This was on the back of his observation that it was rare for an organisation’s technology shopping list to ever have more than five suppliers on it. As separate, autonomous companies, EMC already exceeded that number on its own.
The Federation explained
So what is The Federation? Under EMC comes EMC II (Information Infrastructure), which is essentially the storage hardware part of the organisation, coupled with the information management capabilities of Documentum and the software-defined aspects of Data Direct, Legato and others. Together, these create a strong, software-defined storage system beneath the ViPR banner.
EMC II is headed up by David Goulden, a long-serving EMC employee with a strong financial background, while VMware is looked after by ex-Intel CTO and EMC COO Pat Gelsinger. It is still a major player in the hypervisor virtualisation space, but builds on this concerted platform management focus through areas such as its hybrid cloud platform, vCloud Air.
Meanwhile, former VMware CEO Paul Maritz takes care of Pivotal, the big-data part of The Federation, and, collectively, these formed the main pillars of The Federation.
However, there remained a couple of outliers – VCE and RSA. RSA has been brought into the fold, with Amit Yoran heading up the division, as has VCE under Praveen Akkiraju. Both RSA and VCE report in through EMC II, so nominally to Goulden.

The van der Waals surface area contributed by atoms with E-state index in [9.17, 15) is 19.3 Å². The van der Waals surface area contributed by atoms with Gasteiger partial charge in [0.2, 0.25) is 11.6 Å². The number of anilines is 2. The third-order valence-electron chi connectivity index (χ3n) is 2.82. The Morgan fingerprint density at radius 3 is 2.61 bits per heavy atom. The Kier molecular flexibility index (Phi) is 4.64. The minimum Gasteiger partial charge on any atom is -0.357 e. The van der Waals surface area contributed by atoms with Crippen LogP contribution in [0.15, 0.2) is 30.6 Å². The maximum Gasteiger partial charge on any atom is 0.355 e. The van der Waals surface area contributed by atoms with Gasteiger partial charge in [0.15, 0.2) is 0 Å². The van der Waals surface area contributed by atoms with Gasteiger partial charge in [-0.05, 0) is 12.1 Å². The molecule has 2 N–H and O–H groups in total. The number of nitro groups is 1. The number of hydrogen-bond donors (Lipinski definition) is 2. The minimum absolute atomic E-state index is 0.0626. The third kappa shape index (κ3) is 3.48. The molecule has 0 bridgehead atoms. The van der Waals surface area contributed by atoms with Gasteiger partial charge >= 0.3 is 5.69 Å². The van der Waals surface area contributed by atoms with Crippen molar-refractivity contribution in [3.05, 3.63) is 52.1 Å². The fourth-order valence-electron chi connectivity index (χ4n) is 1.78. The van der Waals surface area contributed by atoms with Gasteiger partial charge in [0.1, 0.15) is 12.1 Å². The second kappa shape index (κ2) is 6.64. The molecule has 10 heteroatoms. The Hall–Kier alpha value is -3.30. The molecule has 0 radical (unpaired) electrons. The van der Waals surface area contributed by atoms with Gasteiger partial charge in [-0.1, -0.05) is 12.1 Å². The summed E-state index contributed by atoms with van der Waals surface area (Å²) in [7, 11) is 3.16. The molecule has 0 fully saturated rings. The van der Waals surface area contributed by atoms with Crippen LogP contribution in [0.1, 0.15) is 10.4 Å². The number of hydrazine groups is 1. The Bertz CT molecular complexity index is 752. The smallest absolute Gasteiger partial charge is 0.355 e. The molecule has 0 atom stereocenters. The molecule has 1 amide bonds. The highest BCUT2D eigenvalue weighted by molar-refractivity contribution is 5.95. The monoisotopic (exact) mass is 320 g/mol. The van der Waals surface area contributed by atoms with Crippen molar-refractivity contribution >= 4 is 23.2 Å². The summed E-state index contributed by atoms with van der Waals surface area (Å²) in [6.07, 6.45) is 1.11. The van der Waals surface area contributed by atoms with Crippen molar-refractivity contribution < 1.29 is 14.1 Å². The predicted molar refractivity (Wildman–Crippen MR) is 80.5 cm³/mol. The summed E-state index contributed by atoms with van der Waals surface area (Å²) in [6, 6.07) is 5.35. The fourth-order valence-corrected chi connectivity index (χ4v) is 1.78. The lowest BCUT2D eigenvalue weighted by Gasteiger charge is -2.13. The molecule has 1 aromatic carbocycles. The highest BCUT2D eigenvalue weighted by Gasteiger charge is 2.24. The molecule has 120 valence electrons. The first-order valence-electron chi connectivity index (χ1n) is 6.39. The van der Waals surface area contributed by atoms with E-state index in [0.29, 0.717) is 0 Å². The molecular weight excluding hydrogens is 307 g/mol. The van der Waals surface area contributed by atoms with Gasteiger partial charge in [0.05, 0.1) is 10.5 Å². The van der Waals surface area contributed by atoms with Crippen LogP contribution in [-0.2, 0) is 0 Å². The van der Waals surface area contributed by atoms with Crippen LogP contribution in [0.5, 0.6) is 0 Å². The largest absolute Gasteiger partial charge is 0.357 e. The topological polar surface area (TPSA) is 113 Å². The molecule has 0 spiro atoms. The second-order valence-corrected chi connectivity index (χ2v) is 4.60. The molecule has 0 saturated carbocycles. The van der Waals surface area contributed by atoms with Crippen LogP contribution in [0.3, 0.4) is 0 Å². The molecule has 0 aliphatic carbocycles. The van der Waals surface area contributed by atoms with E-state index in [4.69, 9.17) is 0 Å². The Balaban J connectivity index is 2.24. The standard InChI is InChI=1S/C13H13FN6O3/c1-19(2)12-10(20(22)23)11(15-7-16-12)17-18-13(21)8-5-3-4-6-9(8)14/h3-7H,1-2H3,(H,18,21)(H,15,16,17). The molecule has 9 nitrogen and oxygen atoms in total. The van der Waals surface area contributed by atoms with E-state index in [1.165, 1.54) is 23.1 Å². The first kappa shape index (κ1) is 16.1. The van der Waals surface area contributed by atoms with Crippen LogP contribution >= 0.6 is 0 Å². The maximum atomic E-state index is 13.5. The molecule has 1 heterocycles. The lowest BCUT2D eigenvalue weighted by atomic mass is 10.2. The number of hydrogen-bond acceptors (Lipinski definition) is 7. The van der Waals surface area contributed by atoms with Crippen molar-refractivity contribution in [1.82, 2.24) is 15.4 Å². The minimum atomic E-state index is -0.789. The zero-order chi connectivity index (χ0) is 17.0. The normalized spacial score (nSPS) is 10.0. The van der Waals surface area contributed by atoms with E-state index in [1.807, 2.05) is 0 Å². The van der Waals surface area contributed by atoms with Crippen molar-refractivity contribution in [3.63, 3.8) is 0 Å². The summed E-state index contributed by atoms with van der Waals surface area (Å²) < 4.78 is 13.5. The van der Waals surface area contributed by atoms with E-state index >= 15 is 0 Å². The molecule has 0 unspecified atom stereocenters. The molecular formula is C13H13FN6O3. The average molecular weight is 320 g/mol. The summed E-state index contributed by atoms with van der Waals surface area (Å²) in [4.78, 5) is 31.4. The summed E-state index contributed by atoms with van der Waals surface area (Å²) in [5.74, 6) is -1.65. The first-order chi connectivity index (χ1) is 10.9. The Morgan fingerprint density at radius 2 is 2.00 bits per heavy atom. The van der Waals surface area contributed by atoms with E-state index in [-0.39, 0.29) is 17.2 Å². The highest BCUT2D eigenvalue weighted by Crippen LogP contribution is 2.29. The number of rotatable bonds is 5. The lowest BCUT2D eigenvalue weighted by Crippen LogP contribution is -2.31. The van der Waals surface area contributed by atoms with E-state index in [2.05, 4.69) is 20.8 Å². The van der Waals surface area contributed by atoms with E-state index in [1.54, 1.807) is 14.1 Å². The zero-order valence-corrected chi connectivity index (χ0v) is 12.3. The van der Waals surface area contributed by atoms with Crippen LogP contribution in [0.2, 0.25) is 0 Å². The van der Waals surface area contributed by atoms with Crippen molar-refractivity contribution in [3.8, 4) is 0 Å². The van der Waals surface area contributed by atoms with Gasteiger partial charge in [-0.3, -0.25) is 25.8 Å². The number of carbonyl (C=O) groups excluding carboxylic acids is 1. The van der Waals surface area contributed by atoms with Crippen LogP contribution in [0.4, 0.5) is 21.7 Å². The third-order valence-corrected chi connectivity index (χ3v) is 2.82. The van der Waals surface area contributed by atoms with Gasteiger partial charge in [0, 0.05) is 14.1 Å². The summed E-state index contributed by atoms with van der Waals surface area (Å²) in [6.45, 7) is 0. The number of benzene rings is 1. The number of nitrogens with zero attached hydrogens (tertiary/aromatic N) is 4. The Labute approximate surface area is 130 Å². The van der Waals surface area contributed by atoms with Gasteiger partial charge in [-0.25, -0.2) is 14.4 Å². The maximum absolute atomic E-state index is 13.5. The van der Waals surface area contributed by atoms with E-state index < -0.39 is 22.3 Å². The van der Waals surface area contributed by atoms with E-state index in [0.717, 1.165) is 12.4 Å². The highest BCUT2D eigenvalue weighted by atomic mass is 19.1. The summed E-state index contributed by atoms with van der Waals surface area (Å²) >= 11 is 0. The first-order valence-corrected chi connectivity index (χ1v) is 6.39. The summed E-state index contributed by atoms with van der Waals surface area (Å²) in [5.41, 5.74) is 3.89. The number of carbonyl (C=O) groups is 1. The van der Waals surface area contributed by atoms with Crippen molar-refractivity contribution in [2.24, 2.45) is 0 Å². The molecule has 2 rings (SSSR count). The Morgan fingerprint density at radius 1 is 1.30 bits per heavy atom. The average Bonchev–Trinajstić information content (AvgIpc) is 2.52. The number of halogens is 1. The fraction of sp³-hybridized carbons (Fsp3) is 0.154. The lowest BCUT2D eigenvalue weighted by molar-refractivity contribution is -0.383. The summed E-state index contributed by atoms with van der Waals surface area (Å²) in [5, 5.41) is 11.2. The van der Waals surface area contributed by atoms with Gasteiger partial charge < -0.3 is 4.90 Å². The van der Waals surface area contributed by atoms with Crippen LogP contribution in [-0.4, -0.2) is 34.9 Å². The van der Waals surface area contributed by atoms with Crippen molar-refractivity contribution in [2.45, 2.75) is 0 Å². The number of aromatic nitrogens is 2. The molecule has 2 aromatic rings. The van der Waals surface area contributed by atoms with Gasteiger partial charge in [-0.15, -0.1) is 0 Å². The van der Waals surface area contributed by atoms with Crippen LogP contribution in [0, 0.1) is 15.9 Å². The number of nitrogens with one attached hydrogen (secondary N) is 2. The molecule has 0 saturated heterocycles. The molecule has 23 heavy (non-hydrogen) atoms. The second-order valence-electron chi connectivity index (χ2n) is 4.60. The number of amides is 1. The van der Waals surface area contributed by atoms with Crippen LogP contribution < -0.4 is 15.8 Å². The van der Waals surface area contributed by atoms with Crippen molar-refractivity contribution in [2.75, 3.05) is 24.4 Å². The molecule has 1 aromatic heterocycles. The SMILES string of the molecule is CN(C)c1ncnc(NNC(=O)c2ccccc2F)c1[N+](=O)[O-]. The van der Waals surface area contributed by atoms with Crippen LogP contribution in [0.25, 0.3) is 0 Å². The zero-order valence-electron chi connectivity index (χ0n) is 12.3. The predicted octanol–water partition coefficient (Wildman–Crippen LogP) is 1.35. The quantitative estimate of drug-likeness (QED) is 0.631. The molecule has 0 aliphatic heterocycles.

Although each company still operates autonomously to a great extent, they also undertake cross-company research and development work, where the heads of the companies regularly get together to ensure that EMC’s overall strategy is being supported by the various divisions.
This enables EMC to play with a box of jigsaw pieces, putting together a suitable ‘solution’ for a prospect, created from the different pieces available, in a highly integrated manner.
The problem Tucci faces is that prospects still see The Federation as separate companies. Push too far with the ‘one company’ vision, and then the question has to be – well, why not just one company? Try to maintain the companies as separate entities, and end up with different power bases fighting over which one is the ‘real’ EMC. The latter scenario also leaves the door open for any acquirers looking to capitalise on the confusion.
Read more about EMC
EMC Corp’s current market capitalisation is around $52.5bn – a lot for any company to come up with, but not completely insurmountable. A stock or stock-plus-debt deal could swallow EMC – and then gain access to its various majority-owned divisions.
VMware’s own market capitalisation is around $36bn, and although VCE and Pivotal are privately owned, the joint-venture nature of these two companies makes them nice entities in which to have a large holding.
Tucci has already spoken publicly about how it will soon be time for him to take a back seat at EMC, and Goulden seems to be emerging as his natural successor, leaving a space at EMC II that would need filling.
Gelsinger and Maritz have both been big players here before, but moving either of them over would still leave a space at VMware or Pivotal. Bringing in an outsider may upset several people, but there are others holding high rank within its various divisions that could step up to the job.
But where does all this leave EMC? It has certainly had its ups, and more than its fair share of downs. Tucci has managed to pull the divisions together in a way that makes sense, but more is needed to ensure the messaging is crisp and that prospects fully understand how The Federation works.
Quocirca doubts this will be work for Tucci to finish off, and will be the undertaking of whoever replaces him, but the foundation Tucci has put in place should keep hungry acquirers from the door for a while yet.